Last week I was honored to be an expert commentator for The Guardian’s live Q&A on reinvesting in your business.
Please take a moment to read The Guardian’s roundup post, where the best of the experts responses are posted. It is worth a read for anyone who owns their own business.
The Q & A from which the roundup was created was fun to be a part of and very informative, even though it was 5am in San Francisco, where I was at the time.
If you would like to read more about reinvesting in a mapping business, specifically, check out this earlier post.
I hope everyone in the states had a happy Thanksgiving.
Are you starting a new cartography career from scratch? Or are you trying to figure out how to add “map making” to your already long list of skills? Here are the basic areas to educate yourself in, as detailed in GIS Cartography: A Guide to Effective Map Design:
Once the basics are in place, it may interest you to have a cheat sheet to help you decide the type of map you want to make and some of the elements that will make it look its best. You can make your own shop book or start with the items in Cartographer’s Toolkit:
The general consensus among designers is that halos around text detract considerably from a design. The most common reason that map makers employ the halo technique is to provide added emphasis on text or to make the text legible on highly saturated and complex backgrounds.
However, when a halo—particularly of the “large and lumpy” type—is used, it subverts and obfuscates all the typeface designer’s original work. No longer does the spacing, shape, consistency, x height, vertical stress, apex form, incline, and counter size make sense. In short, it looks bad.
*As with any “rule”, this idea of halos looking bad is more nuanced than I’ve initially let on. Small halos, where the color of the halo matches the map’s background color, can be effective in allowing the text to be more separated from other intervening layers such as roads.
Let’s see this in action. Just to make things interesting, the example is of a very difficult situation involving a complex tree height LiDAR analysis, a riparian corridor, and a creek name label. There will be other cases that will be more simple than this, and in those, simply get rid of the halo or change the font’s size or color to achieve the kind of emphasis and contrast that you need.
In some cases, a halo of this type won’t work if the map reader will be scrutinizing every pixel that lies near the text. In this example, the map reader might misinterpret the light green halo as representing more of the equally colored tree-height pixels, incorrectly thinking there is more of that tree-height category than there is. For a map meant to be read at close-range for visual analysis, such as this one, the light green halo is not the ideal solution. Other maps will not have this problem (for example, if the background was a solid ocean polygon). The solution for this map is to get rid of the halo completely and lighten the saturation of the tree-height layer.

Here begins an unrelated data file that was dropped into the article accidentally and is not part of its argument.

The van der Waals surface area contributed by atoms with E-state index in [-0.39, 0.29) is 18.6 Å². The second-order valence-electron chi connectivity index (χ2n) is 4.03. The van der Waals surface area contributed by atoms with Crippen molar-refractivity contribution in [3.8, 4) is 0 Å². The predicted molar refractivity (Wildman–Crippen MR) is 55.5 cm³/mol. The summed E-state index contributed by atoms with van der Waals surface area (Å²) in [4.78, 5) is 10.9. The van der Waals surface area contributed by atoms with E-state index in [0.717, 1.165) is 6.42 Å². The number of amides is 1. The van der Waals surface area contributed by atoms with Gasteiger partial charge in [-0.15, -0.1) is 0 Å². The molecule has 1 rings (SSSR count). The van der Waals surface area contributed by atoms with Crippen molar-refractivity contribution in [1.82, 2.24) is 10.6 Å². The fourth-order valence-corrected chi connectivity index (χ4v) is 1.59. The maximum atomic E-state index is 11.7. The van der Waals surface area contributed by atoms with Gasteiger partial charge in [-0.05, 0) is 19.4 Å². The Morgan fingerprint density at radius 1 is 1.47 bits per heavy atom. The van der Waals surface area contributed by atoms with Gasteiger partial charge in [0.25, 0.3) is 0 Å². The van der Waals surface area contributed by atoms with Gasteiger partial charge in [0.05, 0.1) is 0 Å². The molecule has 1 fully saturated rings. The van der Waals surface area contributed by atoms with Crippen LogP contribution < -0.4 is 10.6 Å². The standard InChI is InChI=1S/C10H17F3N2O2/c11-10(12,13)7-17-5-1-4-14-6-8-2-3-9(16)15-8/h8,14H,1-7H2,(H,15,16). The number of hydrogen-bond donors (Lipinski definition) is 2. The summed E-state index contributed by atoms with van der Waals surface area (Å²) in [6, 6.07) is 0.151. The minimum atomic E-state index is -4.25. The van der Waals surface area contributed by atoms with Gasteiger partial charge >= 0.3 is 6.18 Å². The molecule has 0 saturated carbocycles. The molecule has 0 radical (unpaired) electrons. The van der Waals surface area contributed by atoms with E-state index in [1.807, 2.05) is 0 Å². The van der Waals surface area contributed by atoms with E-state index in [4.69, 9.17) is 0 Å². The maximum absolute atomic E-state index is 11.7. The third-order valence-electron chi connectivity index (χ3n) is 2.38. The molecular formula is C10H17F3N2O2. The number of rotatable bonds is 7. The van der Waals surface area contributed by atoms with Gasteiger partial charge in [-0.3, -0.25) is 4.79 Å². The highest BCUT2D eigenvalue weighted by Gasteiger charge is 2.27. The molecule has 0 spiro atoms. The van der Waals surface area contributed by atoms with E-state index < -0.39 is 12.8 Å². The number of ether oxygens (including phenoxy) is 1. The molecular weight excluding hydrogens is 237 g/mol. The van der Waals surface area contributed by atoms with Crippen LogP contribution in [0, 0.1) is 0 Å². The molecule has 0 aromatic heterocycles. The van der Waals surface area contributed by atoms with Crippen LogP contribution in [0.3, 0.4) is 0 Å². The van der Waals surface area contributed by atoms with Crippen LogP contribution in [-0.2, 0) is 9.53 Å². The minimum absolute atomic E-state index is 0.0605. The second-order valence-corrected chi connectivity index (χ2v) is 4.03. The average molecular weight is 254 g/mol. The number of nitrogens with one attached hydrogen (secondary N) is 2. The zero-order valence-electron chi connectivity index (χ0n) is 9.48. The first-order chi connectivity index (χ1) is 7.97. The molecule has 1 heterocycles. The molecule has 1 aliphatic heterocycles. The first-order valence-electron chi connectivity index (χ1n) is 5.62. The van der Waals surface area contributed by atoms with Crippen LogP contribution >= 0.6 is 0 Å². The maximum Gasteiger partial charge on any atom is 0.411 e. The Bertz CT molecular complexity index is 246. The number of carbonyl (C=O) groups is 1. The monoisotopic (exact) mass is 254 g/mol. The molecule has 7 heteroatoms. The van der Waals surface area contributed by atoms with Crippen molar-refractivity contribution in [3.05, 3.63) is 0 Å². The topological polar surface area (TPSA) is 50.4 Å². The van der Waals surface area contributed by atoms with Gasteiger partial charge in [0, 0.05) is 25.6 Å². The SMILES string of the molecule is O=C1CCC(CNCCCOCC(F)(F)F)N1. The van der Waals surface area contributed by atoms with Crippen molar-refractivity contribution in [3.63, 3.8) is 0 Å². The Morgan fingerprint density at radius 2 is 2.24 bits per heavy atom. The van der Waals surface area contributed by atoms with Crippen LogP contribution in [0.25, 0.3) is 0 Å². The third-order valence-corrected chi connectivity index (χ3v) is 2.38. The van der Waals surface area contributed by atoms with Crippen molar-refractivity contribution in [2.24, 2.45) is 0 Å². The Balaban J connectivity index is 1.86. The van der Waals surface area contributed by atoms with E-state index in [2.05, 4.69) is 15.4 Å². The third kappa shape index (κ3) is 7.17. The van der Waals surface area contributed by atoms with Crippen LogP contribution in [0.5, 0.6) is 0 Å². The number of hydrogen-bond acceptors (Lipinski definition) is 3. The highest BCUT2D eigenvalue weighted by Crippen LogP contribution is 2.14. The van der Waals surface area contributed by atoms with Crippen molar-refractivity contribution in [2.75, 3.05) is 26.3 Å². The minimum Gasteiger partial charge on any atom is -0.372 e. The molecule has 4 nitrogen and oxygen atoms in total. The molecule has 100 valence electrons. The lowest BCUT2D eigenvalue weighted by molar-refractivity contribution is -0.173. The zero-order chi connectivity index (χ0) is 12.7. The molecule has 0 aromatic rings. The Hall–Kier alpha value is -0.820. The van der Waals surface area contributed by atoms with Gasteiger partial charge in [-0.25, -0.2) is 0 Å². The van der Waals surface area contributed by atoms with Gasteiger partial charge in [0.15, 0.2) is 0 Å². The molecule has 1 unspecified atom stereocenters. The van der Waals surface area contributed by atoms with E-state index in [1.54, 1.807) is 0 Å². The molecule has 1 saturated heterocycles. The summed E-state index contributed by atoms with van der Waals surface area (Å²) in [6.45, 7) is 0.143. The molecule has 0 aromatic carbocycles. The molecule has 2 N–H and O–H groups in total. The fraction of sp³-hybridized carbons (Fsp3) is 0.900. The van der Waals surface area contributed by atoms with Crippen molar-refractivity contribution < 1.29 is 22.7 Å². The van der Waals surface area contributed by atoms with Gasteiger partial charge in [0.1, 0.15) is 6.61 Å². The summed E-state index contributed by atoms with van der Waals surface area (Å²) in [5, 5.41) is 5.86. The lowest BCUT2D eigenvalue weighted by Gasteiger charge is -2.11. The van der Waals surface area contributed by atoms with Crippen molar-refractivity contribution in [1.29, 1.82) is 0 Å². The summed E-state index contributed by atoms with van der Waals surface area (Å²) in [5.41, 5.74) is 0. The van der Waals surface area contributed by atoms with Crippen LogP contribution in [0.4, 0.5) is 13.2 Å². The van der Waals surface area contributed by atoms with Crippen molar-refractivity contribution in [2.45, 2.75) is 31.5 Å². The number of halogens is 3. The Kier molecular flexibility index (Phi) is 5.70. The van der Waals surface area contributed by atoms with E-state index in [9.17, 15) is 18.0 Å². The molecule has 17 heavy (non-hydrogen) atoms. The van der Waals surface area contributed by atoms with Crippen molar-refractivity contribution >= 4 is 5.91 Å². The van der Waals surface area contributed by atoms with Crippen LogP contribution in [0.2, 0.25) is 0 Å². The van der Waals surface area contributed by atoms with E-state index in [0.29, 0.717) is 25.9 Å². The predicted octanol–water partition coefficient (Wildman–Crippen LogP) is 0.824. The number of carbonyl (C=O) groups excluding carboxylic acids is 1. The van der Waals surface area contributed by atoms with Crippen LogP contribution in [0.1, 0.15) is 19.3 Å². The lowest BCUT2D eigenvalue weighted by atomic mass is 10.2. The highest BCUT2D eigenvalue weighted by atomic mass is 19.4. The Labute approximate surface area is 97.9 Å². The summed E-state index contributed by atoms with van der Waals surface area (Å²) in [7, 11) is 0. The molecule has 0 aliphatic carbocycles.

The following is a list of cartography quick-tips: random but good.
This is a new feature for the blog: map critiques. To start us off, I gathered three random salmon-related maps to display and make a few comments on. Any critiques you’d like to contribute in the comments are welcome.
This map gets good marks for color scheme, especially given that it’s vintage 2004, a time when these kinds of bold colors were just coming into map fashion. The choice of coordinate system leaves a bit to be desired with regard to the enormity of the Hudson Bay. The reasoning behind outlining Washington State and Main in white is not clear. The rivers, though obviously placed here due to stream-system applicability with the species in question, don’t, in the end, do anything but detract from the main message.
A lot of salmon maps have hypsometric tinting and hillshade backgrounds. I’m agnostic about that. What I really like about this map is that the red dots look like salmon roe. Was that purposeful? The labels for CANADA and U.S.A. creeping up the side are a bit odd.
Once you realize the pie chart sizes are related to proportional release size, the map makes a lot of sense. Overall, a decent map. One wonders if it could have had a simple background instead of the hillshade, and if there were a better way than pie charts to represent the data.
Unrelated News: There’s a new version of Natural Earth data, version 2.0.0. There are a lot of good things going on with this update including new “gray earth rasters” (terrain), readme and version files, and new economic geography data.
Opportunity for change: the list of contributors is all male.Correction via @kelsosCorner (Nathaniel Kelso) “Tanya, Melissa, Jill, Annemarie, and Kimi all helped with the earlier releases. 2.0 was mostly me with a few assists.”